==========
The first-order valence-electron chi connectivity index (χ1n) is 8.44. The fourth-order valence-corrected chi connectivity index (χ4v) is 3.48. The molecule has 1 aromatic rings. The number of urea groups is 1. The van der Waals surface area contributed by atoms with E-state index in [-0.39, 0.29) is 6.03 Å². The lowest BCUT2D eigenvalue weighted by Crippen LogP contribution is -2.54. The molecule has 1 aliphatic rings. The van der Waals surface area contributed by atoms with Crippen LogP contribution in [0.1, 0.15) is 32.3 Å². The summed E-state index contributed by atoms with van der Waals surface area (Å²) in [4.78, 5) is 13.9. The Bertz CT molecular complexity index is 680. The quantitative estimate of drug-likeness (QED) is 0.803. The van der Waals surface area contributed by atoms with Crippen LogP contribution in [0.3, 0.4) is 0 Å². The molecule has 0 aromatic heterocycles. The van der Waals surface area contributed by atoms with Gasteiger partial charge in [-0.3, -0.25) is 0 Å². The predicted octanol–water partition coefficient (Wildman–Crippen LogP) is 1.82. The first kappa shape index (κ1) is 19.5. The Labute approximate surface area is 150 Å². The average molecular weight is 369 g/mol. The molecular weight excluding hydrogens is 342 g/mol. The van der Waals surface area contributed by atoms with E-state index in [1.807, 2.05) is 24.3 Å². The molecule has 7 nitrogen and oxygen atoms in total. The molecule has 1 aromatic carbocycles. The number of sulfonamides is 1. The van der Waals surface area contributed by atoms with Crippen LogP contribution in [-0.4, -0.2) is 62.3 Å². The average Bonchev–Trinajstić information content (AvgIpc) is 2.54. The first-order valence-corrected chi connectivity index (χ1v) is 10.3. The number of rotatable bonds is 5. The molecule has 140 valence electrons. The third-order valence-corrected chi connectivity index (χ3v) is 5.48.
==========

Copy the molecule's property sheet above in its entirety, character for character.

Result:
The first-order valence-electron chi connectivity index (χ1n) is 8.44. The fourth-order valence-corrected chi connectivity index (χ4v) is 3.48. The molecule has 1 aromatic rings. The number of urea groups is 1. The van der Waals surface area contributed by atoms with E-state index in [-0.39, 0.29) is 6.03 Å². The lowest BCUT2D eigenvalue weighted by Crippen LogP contribution is -2.54. The molecule has 1 aliphatic rings. The van der Waals surface area contributed by atoms with Crippen LogP contribution in [0.1, 0.15) is 32.3 Å². The summed E-state index contributed by atoms with van der Waals surface area (Å²) in [4.78, 5) is 13.9. The Bertz CT molecular complexity index is 680. The quantitative estimate of drug-likeness (QED) is 0.803. The van der Waals surface area contributed by atoms with Crippen LogP contribution in [0.3, 0.4) is 0 Å². The molecule has 0 aromatic heterocycles. The van der Waals surface area contributed by atoms with Gasteiger partial charge in [-0.3, -0.25) is 0 Å². The predicted octanol–water partition coefficient (Wildman–Crippen LogP) is 1.82. The first kappa shape index (κ1) is 19.5. The Labute approximate surface area is 150 Å². The average molecular weight is 369 g/mol. The molecular weight excluding hydrogens is 342 g/mol. The van der Waals surface area contributed by atoms with E-state index in [1.807, 2.05) is 24.3 Å². The molecule has 7 nitrogen and oxygen atoms in total. The molecule has 1 aromatic carbocycles. The number of sulfonamides is 1. The van der Waals surface area contributed by atoms with Crippen LogP contribution in [-0.4, -0.2) is 62.3 Å². The average Bonchev–Trinajstić information content (AvgIpc) is 2.54. The first-order valence-corrected chi connectivity index (χ1v) is 10.3. The number of rotatable bonds is 5. The molecule has 140 valence electrons. The third-order valence-corrected chi connectivity index (χ3v) is 5.48.